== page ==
White Paper: Mettler Toledo
The understanding of behavior process of weighing devices is known as calibration. A weighing instrument can be calibrated without making adjustments.
Calibration certificates have passed and failed sections to determine whether a measurement device is working ‘well enough’ with the help of tolerance. Standards weights are defined for particular units as test weight. The relationship between the known value and the measured value helps in understanding the behavior of the weighing instrument.
Calibration is not the same as an adjustment.
The calibration process can be done without adjustments.
Tolerance is gathered from a variety of sources and the correct tolerance does not exist.
Measurement uncertainty determines the difference between actual value and the measured value.
Calculation of measurement uncertainties helps in determining the minimum weight.
The relative measurement uncertainty is smaller than the weighing tolerance requirement during weighing more than the minimum weight.
By: Mettler Toledo
A pipette being the most important of all equipments in a laboratory requires to be well chosen. The pipetting system helps researchers to make informed choices on various equipments for calibration and routine operations. Choosing the right pipette helps in achieving accurate results. Dosing small volumes of liquid into different apparatuses can be tiresome at times, and is practiced on daily basis for research purposes. Thus, it is essential to use high-quality pipettes and controllers for increased level of productivity, and reducing person-hours at laboratories. Read a detailed guideline on Pipetting Systems with the White paper published below to address your concerns: Does your current pipette equipment give results with precision and consuming less time? How does pipetting techniques and use of good quality pipettes made from PVDF polymers enhance your result accuracy? Is the right pipette chosen for conducting the research study?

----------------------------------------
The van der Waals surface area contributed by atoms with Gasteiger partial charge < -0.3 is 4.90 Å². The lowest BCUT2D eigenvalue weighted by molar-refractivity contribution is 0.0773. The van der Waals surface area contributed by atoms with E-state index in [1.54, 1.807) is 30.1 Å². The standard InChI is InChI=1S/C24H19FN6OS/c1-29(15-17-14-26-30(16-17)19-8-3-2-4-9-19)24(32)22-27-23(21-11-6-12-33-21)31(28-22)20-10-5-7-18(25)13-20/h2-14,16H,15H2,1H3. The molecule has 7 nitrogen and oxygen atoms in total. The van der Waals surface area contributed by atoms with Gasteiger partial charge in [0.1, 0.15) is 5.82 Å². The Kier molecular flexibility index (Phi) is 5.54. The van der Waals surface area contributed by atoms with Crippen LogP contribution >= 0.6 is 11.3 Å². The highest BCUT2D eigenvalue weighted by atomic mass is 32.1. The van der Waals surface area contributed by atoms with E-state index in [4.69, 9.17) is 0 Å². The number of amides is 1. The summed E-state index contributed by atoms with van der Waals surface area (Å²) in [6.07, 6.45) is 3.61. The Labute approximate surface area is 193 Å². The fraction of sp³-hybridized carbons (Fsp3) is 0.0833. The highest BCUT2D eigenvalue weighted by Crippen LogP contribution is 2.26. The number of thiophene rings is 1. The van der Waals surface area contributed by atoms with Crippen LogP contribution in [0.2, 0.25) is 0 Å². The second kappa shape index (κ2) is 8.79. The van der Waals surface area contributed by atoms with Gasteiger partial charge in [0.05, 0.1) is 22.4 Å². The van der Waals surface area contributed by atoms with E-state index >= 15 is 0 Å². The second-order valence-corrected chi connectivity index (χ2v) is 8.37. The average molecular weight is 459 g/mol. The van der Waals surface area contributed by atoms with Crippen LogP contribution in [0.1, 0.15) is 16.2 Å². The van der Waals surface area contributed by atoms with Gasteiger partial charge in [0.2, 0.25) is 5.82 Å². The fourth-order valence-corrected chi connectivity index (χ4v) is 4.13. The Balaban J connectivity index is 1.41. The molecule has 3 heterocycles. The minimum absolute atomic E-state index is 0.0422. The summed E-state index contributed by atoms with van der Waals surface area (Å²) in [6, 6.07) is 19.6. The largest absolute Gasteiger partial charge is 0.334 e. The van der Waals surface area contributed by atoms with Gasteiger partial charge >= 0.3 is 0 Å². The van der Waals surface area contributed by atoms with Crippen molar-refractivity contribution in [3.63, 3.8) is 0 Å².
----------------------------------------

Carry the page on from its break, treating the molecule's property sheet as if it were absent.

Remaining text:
By: Mettler Toledo
Titration is the method of analyzing the concentration of an unknown substance in a solution with the help of a titrant of known concentration based on the complete chemical reaction that occurs between the unknown substance and the titrant. It is one of the widely used laboratory technique of quantitative chemical analysis in the fields of chemical, electronic, food and beverage industries. The titration theory is determined by the type of the chemical reaction that occurs in the different titration process which is then monitored through a color indicator or potentiometric principle and a distinction between endpoint and equivalence point is made to establish the concentration of the unknown substance. Key takeaways from this white paper: Titration is a well-established analytic technique with higher precision and accuracy. It also provides good price and performance ratio compared to other techniques. Distinct differences between automated titration and manual titration are established. A complete guide for Karl Fisher’s titration process is provided in details. Detailed understanding of titration components and process.